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  • Mamaroneck Observer

The State of Westchester:

By Marina Kiriakou -


A Comprehensive Overview by County Executive George Latimer


County Executive George Latimer engaged in a thorough discussion hosted by The Larchmont-Mamaroneck Local Summit (LMLS) on December 12, 2023. The discussion was held at the Westchester Jewish Center on Palmer Avenue. The LMLS, a community organization promoting collaboration among various stakeholders, annually provides a platform for the County Executive to address critical issues affecting Westchester County.


Proposed County Budget for 2024

Latimer began by delving into the proposed county budget for 2024, amounting to $2.4 billion.  Emphasizing fiscal responsibility, he highlighted the significance of maintaining a freeze on the Westchester County tax levy.  Despite economic complexities, Latimer celebrated the stability and reduction of property taxes over the past four years.


The budget breakdown revealed diverse expenditures, encompassing regional policing, recreation, and public health services.  Latimer stressed the county's role in providing essential services, both mandated and beyond, reflecting the intricate web of responsibilities undertaken within the confines of the budget.  Latimer underscored the collaboration between the County and local governments, emphasizing the regional-local dynamic that defines their service delivery. 


Addressing Housing Challenges  

Transitioning to the critical issue of housing, Latimer acknowledged the challenges posed by high property taxes and living costs in Westchester, pointing to the persistent struggles faced by lower-income residents, and older individuals, and the deterrence of young professionals due to housing affordability concerns.  Latimer outlined a three-pronged approach within the budget, allocating $90 million in capital funds for land acquisition and infrastructure improvements crucial for affordable housing projects.


The introduction of a "flex fund" aimed at bridging financial gaps and utilizing Industrial Development Agency (IDA) funding to make affordable housing projects financially viable demonstrated an integrated strategy.


Despite creating 2,500 affordable housing units in our County, Latimer recognized the ongoing need for federal assistance to meet the demand for housing at lower income levels.  See HERE The Mamaroneck Observer “Affordable Housing Update.” 


Flooding Challenges Faced by South Shore Communities 

Continuing the dialogue, Latimer addressed challenges faced by South Shore communities, particularly focusing on flooding issues in areas like Mamaroneck.  He highlighted the vulnerability of downstream communities to flooding, exacerbated by extreme weather events.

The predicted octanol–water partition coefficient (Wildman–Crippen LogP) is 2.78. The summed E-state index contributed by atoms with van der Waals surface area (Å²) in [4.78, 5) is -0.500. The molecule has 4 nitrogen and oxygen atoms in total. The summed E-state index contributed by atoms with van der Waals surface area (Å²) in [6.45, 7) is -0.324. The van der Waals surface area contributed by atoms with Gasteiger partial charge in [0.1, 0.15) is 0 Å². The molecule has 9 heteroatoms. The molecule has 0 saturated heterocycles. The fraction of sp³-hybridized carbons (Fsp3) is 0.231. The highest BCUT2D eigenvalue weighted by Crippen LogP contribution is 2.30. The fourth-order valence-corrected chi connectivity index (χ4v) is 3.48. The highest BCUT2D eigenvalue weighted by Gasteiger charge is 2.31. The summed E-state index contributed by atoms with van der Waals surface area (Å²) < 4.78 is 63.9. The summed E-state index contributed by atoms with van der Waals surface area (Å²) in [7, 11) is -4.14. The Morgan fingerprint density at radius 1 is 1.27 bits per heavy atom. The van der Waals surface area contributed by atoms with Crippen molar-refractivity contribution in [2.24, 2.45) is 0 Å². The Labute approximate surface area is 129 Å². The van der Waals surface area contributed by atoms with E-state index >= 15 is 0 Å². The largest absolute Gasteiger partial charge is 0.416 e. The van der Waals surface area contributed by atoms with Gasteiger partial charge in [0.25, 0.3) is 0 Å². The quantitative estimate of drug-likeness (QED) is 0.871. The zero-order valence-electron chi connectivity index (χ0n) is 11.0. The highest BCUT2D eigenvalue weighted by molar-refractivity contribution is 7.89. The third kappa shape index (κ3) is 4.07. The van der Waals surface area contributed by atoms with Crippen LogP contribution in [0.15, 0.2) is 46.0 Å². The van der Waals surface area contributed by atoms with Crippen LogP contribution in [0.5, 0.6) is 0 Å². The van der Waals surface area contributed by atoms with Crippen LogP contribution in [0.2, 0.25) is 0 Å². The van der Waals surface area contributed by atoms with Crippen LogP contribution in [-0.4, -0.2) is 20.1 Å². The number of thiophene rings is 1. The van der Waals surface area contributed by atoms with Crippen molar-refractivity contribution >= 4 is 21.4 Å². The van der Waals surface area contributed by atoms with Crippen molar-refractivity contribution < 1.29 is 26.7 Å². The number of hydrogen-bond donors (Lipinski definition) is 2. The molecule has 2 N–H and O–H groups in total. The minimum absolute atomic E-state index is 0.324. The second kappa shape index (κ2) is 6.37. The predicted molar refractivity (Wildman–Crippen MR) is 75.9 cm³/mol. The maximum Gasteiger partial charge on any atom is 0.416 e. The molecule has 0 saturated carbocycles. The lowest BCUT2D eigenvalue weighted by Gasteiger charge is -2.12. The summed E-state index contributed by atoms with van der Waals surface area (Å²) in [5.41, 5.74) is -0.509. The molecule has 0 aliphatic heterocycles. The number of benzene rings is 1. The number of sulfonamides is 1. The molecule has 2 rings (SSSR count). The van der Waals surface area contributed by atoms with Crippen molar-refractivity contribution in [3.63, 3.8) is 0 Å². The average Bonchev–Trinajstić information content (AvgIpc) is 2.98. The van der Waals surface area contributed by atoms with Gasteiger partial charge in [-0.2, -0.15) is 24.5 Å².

The conversation delved into the Stormwater Management Law of 2011, contemplating the creation of stormwater districts based on watersheds. Latimer proposed utilizing tax dollars from these districts to finance projects downstream, emphasizing the need for a comprehensive resolution to flooding problems.


Water Filtration Plant and Land Swap

The discussion shifted to the Westchester Joint Water Works proposed water filtration plant, mandated by the United States Environmental Protection Agency (USEPA) and essential for meeting federal water quality standards.  Latimer detailed the intricacies of a potential land swap near the Westchester County Airport, addressing community concerns and emphasizing the necessity of the project.  The timeline for the review process and the challenges of managing airport-related projects while ensuring transparency were highlighted.  


Handling Immigration Challenges 

Latimer tackled immigration challenges, recounting the situation when migrants were sent to progressive states, including New York.  He highlighted the humanitarian approach taken, collaborating with New York City to accommodate approximately 400 asylum seekers in Yonkers, Ardsley, and White Plains for about five months.  Latimer emphasized the absence of significant issues with crime or disease spread.


Acknowledging the broken immigration system, he reiterated his proposal for satellite federal courts to handle trial cases efficiently.  “You hear people say they’re illegal,” said Latimer.  “But they went through the immigration system, have filed for asylum, and they are waiting for their cases to be heard.” 


An uptick in Hate Crimes 

The conversation shifted to the rise in hate crimes in Westchester.  Latimer noted an increase in anti-Semitic, anti-Hispanic, and anti-Asian sentiments.  He attributed this rise to national political dialogue, the normalization of hate speech, and the impact of social media.

Latimer mentioned steps taken, including the creation of a law enforcement portal for reporting hate crimes.  However, he acknowledged the difficulty in addressing subtle forms of racism.


A question-and-answer session followed, with Latimer providing a comprehensive overview of Westchester County's challenges and infrastructure projects, illustrating a commitment to finding innovative solutions within budgetary constraints.  He welcomed residents to contact him with concerns at


To view the hour-long interview, go to LMC Media’s homepage at

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